If you are the Automation hero, why would you EVER share that stage? You are basically reducing your value to the organization by sharing your secrets. Right? Wrong! You are actually doing yourself a lot of harm, as I discussed in the the first blog post. How can you move on to other exciting challenges if you have to maintain your work of automation genius?

That is why the the IT Automation Curator’s job description has training as a core requirement:

  • Collect existing automation, and then Catalog it where others can find it (See Part 2)
  • Develop new automation based on requirements from IT (See Part 3)
  • Train others on how to use the automated processes
  • Maintain the existing automation

I had a great comment from jamesmarcus in the first blog post. Here is what he said:

“As a Director of IT I look to tools that promote easy automation, documentation, andbest practices. I try to design networks and setups with the “if I disappear” rule in mind. Meaning another sys admin of lesser knowledge should be able to look at my work and understand how why we did something in a certain way”.

I think this is a great perspective at the core of why I included training in my job description. Very few programmers, sysadmins, and other IT techies enjoy documenting their work. I don’t either – when it is after the fact. It is so mind-numbing to document your automation after you are already done and want to move on. So, that brings us to our first post.

Build your Automation to be well-documented and re-usuable

While performing amazing feats of scripting judo can impress your colleagues and get you kudos online, it is not a good long-term objective. One thing I learned early as a programmer is that creating incredibly efficient and elegant code seemed great, but it was really bad if even I couldn’t figure out what I had done a year later. That all comes down to great comments while you are writing the code. I know this may seem basic, but I have seen too many IT organizations with automation scripts, packages, etc. that no-one understands anymore. This is essentially a guarantee that the automation in question will be left alone to become outdated, brittle, and even “dangerous”. And if you are the only one that understands it, then it is your burden to bear.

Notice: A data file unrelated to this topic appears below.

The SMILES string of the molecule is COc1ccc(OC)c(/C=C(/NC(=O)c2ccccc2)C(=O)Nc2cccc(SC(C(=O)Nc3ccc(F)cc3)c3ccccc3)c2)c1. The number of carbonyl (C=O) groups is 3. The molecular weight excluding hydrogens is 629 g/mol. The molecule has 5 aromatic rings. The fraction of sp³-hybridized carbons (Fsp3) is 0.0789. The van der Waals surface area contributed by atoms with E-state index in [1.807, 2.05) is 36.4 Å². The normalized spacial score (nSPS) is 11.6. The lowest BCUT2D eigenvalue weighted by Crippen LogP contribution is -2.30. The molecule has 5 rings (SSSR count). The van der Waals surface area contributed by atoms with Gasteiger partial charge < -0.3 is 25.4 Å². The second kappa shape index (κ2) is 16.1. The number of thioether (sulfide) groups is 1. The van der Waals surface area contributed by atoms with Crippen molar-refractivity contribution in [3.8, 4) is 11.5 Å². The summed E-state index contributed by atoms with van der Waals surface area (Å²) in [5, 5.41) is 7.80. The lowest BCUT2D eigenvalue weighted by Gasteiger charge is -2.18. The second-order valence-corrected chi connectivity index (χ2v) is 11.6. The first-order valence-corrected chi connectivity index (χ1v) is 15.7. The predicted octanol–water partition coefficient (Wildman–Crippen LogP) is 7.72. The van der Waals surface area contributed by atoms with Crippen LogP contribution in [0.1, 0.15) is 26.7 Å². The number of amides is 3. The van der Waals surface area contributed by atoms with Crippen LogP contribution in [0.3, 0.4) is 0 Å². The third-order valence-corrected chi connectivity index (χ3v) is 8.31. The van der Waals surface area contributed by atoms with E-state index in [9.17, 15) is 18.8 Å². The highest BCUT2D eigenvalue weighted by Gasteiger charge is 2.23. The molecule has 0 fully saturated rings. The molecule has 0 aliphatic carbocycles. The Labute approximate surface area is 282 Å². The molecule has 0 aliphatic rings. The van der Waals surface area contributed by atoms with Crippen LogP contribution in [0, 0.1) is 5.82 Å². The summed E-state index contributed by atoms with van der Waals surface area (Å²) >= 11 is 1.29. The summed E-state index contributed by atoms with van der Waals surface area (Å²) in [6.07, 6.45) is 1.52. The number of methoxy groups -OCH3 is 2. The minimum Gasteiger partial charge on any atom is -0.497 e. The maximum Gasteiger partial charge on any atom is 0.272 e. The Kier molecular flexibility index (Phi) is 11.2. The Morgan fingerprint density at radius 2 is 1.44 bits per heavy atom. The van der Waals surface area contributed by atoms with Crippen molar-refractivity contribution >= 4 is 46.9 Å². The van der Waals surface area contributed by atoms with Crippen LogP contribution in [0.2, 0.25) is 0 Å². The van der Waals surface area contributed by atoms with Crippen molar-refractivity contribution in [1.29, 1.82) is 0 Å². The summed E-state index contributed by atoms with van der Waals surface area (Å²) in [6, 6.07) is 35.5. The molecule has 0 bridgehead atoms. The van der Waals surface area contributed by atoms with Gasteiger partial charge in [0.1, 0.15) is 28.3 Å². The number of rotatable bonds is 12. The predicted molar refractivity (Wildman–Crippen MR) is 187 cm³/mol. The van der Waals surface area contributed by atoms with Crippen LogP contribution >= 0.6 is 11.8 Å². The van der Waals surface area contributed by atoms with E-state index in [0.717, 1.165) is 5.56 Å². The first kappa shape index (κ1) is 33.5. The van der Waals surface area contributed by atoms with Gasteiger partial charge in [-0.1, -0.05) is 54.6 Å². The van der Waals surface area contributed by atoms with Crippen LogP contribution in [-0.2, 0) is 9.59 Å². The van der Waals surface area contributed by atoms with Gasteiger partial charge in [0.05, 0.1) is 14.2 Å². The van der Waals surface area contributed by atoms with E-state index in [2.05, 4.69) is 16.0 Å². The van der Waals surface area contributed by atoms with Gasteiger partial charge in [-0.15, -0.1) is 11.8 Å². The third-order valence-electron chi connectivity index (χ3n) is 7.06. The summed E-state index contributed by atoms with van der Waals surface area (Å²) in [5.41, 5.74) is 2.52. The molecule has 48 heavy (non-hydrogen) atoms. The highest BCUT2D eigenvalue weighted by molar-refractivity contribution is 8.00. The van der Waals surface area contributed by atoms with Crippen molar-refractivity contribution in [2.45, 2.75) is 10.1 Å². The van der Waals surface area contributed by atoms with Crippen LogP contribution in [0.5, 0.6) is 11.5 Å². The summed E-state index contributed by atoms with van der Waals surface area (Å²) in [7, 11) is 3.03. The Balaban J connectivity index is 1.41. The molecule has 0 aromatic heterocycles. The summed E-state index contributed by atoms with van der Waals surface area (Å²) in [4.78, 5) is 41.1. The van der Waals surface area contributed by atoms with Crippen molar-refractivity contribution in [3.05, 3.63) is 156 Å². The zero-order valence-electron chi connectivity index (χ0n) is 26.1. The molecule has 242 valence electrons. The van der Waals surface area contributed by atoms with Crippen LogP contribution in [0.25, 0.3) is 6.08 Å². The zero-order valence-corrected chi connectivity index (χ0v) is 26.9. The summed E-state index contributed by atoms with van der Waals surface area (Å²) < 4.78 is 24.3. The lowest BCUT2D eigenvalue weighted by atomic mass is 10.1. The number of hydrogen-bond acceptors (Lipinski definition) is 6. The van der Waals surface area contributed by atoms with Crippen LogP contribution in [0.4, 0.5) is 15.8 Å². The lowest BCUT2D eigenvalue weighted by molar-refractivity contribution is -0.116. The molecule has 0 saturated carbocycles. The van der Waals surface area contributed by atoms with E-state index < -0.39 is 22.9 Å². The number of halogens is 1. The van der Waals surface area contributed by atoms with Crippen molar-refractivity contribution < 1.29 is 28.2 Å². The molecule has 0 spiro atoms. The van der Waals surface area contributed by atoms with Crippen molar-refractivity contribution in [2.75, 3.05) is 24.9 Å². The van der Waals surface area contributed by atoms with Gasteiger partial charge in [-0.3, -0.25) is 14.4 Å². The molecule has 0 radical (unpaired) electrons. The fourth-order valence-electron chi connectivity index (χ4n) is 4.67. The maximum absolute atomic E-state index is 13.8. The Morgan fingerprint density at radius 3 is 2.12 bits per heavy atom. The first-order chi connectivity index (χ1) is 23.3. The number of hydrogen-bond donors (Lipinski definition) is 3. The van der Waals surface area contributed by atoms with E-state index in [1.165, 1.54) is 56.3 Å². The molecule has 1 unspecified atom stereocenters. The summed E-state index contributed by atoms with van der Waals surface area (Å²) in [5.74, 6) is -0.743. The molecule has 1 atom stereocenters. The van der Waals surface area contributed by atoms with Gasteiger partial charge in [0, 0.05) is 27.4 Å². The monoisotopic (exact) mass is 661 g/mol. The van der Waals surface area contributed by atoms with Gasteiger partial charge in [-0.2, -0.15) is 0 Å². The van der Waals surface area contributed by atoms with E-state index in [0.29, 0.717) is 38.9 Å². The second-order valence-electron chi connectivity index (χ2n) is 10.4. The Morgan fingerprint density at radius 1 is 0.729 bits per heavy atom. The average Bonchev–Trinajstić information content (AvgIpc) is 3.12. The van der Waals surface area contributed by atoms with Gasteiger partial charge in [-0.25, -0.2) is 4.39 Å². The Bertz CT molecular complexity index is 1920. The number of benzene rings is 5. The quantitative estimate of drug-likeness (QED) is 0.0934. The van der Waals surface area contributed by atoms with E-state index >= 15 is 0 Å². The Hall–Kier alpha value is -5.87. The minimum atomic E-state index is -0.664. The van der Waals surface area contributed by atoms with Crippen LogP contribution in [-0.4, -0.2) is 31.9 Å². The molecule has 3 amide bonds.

So, basic to our train function of the IT Automation curator. How can you possible train people if your automation is over-complicated, un-documented, and impenetrable to mere mortals? Only with difficulty, and no one (especially you) will enjoy the experience. By documenting your automation very well as you write it, and building it to be as straightforward and simple as possible, you increase your chance of handing it off successfully. Writing well-documented and straight-forward automation has to be part of your process – bottom line.

Find automation disciples, and train them in the dark arts